The enhancement to TUPE protections is vague, but it’s noteworthy that it refers to workers. Whether TUPE protections extend to workers is a grey area at the moment, and the Conservatives recently confirmed their intention to limit those protections to employees. It seems Labour would do the opposite.

TUPE protections are already reasonably robust, so it is difficult to see what protection might be enhanced beyond the certainty of its application based on employment status. The wording also limits the enhancement to the existing set of rights and protections, so we’re unlikely to see anything groundbreaking.

Key takeaways for employers:

  • Prepare for more frequent collective consultations.
  • Reassess strategies for handling redundancies and TUPE situations.

6. Family-friendly rights

Labour’s proposals include making flexible working the default from day one, reviewing parental leave systems, protecting pregnant women from dismissal for six months post-return, considering paid carer’s leave, and introducing bereavement leave for all workers.

  • Making flexible working the default from day one for all workers, except where it is not reasonably feasible, remains somewhat unclear. While the right to request flexible working from day one has recently been established, Labour’s proposal lacks specifics. It could mean that employers must allow flexible working requests unless it is not feasible. This marks a significant shift from the current position, where employers have eight statutory grounds to deny such requests.
  • Labour promises to review the ‘parental leave system’ within the first twelve months. This is likely to cover maternity, paternity, shared parental leave, and similar entitlements rather than just parental leave in the technical sense.
  • Employers would be prohibited from dismissing a pregnant woman for six months after her return, except in specific circumstances.
  • Labour would review the new right to carer’s leave and consider whether to introduce paid leave, as it is currently unpaid.
  • The right to bereavement leave for those experiencing the loss of a loved one would be extended to all workers.

We do not yet know what will constitute ‘reasonably feasible’. It’s unclear how flexible working will become the default in practice – perhaps there will be a requirement for a flexible working clause to be included in a s1 statement, and the existing framework might be adapted to provide an employee with the right to challenge an employer’s choice to deny flexible working. Otherwise, the language here doesn’t suggest that a right to flexible working will be any more enforceable than it already is.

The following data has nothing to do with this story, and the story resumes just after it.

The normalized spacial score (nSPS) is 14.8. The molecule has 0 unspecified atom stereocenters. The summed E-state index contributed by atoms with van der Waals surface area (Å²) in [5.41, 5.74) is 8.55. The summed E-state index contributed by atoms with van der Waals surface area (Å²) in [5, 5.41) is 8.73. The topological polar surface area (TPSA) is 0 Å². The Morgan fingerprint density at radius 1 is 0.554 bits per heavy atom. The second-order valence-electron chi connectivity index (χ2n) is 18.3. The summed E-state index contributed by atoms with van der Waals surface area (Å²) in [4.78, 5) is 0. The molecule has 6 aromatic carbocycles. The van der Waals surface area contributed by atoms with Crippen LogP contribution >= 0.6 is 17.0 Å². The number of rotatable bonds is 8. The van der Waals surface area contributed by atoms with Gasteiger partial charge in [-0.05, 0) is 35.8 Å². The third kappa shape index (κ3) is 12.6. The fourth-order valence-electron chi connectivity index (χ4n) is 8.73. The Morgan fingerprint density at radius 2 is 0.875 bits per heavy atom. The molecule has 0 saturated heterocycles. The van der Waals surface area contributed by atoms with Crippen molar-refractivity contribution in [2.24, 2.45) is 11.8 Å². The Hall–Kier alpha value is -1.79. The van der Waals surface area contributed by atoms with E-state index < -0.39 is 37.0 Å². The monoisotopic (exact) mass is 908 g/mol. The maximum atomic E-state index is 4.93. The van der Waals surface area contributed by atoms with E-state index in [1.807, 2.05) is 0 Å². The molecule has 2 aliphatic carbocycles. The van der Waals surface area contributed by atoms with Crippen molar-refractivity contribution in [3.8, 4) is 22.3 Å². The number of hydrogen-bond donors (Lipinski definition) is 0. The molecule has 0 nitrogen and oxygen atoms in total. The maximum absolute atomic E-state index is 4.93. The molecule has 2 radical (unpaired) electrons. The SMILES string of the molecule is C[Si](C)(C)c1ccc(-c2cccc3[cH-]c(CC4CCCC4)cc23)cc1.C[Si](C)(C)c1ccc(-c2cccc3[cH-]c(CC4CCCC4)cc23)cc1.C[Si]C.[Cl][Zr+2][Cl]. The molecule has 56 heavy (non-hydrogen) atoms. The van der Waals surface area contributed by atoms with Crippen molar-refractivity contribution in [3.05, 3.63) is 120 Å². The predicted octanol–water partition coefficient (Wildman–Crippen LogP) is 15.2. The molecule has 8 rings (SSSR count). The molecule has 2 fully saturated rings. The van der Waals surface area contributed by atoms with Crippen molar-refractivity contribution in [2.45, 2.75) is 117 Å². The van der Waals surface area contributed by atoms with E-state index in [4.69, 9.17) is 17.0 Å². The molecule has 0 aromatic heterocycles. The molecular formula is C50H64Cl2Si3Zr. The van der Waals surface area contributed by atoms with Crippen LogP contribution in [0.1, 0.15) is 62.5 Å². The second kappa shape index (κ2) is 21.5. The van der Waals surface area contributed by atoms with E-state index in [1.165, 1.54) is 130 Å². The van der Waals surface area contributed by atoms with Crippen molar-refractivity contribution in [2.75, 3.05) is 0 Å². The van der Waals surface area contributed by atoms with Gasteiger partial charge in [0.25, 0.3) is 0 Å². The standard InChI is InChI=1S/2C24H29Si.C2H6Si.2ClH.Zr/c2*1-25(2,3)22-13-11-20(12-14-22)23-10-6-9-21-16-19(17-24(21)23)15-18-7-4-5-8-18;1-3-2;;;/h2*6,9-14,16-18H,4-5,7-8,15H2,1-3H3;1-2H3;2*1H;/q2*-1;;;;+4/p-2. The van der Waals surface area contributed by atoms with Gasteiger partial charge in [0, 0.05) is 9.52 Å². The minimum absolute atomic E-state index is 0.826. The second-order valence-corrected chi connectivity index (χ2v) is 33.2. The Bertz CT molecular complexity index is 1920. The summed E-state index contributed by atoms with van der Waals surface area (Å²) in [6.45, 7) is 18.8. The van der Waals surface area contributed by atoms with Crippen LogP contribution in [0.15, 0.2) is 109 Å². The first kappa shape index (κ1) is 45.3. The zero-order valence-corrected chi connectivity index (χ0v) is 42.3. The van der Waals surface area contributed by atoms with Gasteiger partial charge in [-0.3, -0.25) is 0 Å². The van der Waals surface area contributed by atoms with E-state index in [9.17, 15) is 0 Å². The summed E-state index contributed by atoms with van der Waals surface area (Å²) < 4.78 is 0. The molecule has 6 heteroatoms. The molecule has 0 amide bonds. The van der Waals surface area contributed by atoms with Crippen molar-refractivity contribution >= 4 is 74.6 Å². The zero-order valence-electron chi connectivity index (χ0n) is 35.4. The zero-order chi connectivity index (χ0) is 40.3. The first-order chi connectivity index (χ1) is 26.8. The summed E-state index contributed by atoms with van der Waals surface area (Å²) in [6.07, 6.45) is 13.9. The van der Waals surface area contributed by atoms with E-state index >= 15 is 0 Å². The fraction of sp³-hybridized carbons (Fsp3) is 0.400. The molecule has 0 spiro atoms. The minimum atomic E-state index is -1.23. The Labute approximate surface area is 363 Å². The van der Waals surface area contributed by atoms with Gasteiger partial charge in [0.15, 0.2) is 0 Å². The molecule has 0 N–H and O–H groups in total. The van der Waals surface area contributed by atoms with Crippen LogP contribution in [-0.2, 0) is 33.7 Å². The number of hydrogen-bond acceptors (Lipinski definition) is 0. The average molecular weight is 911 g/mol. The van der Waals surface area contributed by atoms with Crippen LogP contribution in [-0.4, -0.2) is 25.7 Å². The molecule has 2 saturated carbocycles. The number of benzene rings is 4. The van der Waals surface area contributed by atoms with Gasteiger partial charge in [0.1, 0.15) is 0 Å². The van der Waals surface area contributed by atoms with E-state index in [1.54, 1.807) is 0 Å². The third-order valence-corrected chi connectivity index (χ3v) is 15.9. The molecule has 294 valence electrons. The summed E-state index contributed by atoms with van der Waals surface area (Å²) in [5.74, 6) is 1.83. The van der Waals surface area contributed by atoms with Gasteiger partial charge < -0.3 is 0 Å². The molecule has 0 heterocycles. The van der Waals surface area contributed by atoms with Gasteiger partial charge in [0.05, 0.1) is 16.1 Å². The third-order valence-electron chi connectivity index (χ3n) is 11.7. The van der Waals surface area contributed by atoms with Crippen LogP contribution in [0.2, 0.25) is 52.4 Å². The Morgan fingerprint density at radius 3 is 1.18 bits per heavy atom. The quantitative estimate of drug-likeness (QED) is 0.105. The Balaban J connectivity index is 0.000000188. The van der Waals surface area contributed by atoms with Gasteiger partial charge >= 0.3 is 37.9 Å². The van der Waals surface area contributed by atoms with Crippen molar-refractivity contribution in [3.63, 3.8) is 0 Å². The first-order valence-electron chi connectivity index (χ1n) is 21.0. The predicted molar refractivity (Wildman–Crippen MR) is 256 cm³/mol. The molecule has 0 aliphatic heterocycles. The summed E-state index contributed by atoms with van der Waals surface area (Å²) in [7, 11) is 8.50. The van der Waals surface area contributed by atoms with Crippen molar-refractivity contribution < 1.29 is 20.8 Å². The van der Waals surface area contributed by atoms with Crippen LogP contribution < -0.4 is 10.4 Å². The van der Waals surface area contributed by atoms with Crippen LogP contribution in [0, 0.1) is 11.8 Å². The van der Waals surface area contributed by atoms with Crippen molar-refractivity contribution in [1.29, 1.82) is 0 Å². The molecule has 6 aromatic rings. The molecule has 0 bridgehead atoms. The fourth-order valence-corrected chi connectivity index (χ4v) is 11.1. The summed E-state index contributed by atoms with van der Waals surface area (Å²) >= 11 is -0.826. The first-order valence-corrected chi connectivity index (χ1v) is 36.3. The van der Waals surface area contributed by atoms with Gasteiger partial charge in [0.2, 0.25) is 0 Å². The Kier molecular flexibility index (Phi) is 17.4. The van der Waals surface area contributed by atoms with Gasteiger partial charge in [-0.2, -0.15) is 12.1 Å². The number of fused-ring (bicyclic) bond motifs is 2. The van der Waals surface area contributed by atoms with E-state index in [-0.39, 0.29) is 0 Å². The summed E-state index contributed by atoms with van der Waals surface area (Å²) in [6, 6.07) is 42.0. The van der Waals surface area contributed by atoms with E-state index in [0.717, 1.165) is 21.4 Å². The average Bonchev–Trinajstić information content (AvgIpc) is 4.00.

Key takeaways for employers:

  • Update policies on flexible working, parental leave, and carer’s leave.
  • Ensure compliance with potential new protections for pregnant employees and bereavement leave.

7. Equality at work

Labour plans to strengthen equal pay measures, mandate pay gap reporting for large employers, introduce a Race Equality Act, and enforce dual discrimination protections. Employers would need to develop action plans to close gender pay gaps and address pay disparities for ethnic minorities and disabled employees.

Equal pay: Suggestions include implementing measures to prevent employers from using outsourcing to avoid equal pay obligations. Additionally, establishing a regulatory unit would expedite the resolution of equal pay disputes. In its manifesto, Labour has pledged to introduce a Race Equality Act to extend equal pay rights to black, Asian, and ethnic minority employees, as well as to disabled employees. It is notable that black, Asian, and ethnic minority employees, along with disabled employees, can currently file discrimination claims if they are unfairly paid, although proving an equal pay claim is often considered more demanding for claimants.

Dual discrimination: Labour has reaffirmed in its manifesto its commitment to enhancing protections against dual discrimination through the proposed Race Equality Act. This includes enforcing section 14 of the Equality Act, which prohibits direct discrimination based on a combination of two or more protected characteristics. However, employees already have the right to file discrimination claims based on one or more protected characteristics without specific dual protection under existing laws.